14 October 2019 - NW404
George, Dr DT to ask the Minister of Finance
Whether an estimation of the size of the illicit economy has been conducted; if not, why not; if so, (a) what is the estimated size of the illicit economy and (b) what steps are being taken to tax the illicit economy effectively?
The elicit economy is a continuously changing landscape and a function of the overall levels of societal and tax compliance.
SARS is in the process of conducting scientific and evidence-based research to quantify the size of the illicit economy for South Africa and as such there is no official position yet on the size of the illicit economy. The study also seeks to identify, quantify illicit/illegal activities taking place in both the formal and informal economy. The study will further involve identifying, locating, understanding, registering, managing and monitoring illicit businesses in their different forms and sizes in the illicit economy.
The illicit economy ranges from the underground economy, which operates outside of the rules and regulations of the country, to organised crime. It involves money, goods or value gained from illegal and generally unethical activity. The activities and/or transactions that occur in the underground economy are illegal for various reasons. Transactions in the underground economy are illegal either because the good or service being traded is illegal or because an otherwise licit transaction does not comply with government reporting requirements. People who work in the underground economy do not declare their incomes. In other words, the tax authorities have no official records of their activities or transactions. These activities generate a wide range of economic, social, environmental or political harms and contribute to the tax gap.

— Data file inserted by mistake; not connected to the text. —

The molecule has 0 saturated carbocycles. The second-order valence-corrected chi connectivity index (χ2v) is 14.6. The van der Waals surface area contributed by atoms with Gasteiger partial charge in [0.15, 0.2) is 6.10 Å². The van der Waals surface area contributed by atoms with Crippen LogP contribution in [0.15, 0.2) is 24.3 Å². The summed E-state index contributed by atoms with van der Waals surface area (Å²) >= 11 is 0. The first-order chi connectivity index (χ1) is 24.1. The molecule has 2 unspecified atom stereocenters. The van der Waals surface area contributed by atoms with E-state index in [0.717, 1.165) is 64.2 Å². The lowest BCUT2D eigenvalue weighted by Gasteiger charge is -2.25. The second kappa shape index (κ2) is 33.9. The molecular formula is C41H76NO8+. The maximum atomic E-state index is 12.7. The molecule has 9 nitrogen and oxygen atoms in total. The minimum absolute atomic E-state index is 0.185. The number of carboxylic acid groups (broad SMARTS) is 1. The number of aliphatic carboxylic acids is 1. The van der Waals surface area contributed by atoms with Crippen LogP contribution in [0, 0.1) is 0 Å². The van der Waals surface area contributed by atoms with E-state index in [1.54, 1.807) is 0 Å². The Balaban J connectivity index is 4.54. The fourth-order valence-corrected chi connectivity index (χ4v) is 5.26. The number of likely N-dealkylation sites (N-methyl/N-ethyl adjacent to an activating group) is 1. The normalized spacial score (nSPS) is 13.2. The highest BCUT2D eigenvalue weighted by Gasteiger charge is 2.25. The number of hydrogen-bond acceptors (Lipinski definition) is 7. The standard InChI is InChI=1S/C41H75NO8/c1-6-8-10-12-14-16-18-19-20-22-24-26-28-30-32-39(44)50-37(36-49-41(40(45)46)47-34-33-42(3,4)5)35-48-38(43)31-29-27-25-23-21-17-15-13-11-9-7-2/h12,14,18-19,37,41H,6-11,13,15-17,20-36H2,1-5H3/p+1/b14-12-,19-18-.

(a) The outcome of the comprehensive research will assist in determining the size of each illegal trading item. In the absence of SARS own research findings, It is difficult
to put a value to the illicit economy. The research studies, which commenced in November 2018, are expected to be completed by March 2020.
(b) In line with the overall SARS strategy of discouraging non-compliance (and incentivizing good behavior) through education and/or enforcement action as executed by its Enforcement divisions, and in recognition of the need for alternative enforcement responses to non-compliance within the illicit economy, SARS established an interim capability to conduct investigations into the illicit economy. The capability executes integrated enforcement investigations and comprises of multi-disciplinary and collaborative investigations and enforcement debt recovery actions, supported by legal experts and data analytics. The tax and customs legislation administered by the Commissioner for SARS (for example, the Tax Administration Act, 2011) governs the conduct of all units within SARS.